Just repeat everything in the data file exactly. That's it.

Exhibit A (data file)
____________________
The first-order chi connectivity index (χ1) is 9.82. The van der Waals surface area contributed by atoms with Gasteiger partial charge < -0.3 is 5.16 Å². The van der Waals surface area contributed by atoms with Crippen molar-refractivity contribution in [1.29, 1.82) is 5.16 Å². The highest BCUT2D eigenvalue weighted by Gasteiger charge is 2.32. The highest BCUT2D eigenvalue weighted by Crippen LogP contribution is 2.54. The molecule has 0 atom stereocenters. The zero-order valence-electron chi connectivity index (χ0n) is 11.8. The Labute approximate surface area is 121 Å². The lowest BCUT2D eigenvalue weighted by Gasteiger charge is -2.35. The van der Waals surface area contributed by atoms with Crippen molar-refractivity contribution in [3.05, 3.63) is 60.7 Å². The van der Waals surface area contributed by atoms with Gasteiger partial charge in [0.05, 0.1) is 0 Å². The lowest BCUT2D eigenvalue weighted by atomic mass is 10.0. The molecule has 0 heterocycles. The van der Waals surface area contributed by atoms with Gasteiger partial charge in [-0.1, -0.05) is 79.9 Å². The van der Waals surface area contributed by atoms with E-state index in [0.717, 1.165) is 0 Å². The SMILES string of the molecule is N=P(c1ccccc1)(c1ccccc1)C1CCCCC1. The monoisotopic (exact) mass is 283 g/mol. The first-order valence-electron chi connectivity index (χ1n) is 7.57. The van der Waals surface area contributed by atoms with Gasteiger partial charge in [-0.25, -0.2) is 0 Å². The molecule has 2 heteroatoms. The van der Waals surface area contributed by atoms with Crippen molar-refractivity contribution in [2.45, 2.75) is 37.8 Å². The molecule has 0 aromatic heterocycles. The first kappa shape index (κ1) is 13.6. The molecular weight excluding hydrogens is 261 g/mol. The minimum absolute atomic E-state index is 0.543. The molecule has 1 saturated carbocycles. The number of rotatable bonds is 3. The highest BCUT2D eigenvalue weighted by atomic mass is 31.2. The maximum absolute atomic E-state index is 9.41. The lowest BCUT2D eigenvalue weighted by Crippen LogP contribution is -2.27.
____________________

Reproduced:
The first-order chi connectivity index (χ1) is 9.82. The van der Waals surface area contributed by atoms with Gasteiger partial charge < -0.3 is 5.16 Å². The van der Waals surface area contributed by atoms with Crippen molar-refractivity contribution in [1.29, 1.82) is 5.16 Å². The highest BCUT2D eigenvalue weighted by Gasteiger charge is 2.32. The highest BCUT2D eigenvalue weighted by Crippen LogP contribution is 2.54. The molecule has 0 atom stereocenters. The zero-order valence-electron chi connectivity index (χ0n) is 11.8. The Labute approximate surface area is 121 Å². The lowest BCUT2D eigenvalue weighted by Gasteiger charge is -2.35. The van der Waals surface area contributed by atoms with Crippen molar-refractivity contribution in [3.05, 3.63) is 60.7 Å². The van der Waals surface area contributed by atoms with Gasteiger partial charge in [0.05, 0.1) is 0 Å². The lowest BCUT2D eigenvalue weighted by atomic mass is 10.0. The molecule has 0 heterocycles. The van der Waals surface area contributed by atoms with Gasteiger partial charge in [-0.1, -0.05) is 79.9 Å². The van der Waals surface area contributed by atoms with E-state index in [0.717, 1.165) is 0 Å². The SMILES string of the molecule is N=P(c1ccccc1)(c1ccccc1)C1CCCCC1. The monoisotopic (exact) mass is 283 g/mol. The first-order valence-electron chi connectivity index (χ1n) is 7.57. The van der Waals surface area contributed by atoms with Gasteiger partial charge in [-0.25, -0.2) is 0 Å². The molecule has 2 heteroatoms. The van der Waals surface area contributed by atoms with Crippen molar-refractivity contribution in [2.45, 2.75) is 37.8 Å². The molecule has 0 aromatic heterocycles. The first kappa shape index (κ1) is 13.6. The molecular weight excluding hydrogens is 261 g/mol. The minimum absolute atomic E-state index is 0.543. The molecule has 1 saturated carbocycles. The number of rotatable bonds is 3. The highest BCUT2D eigenvalue weighted by atomic mass is 31.2. The maximum absolute atomic E-state index is 9.41. The lowest BCUT2D eigenvalue weighted by Crippen LogP contribution is -2.27.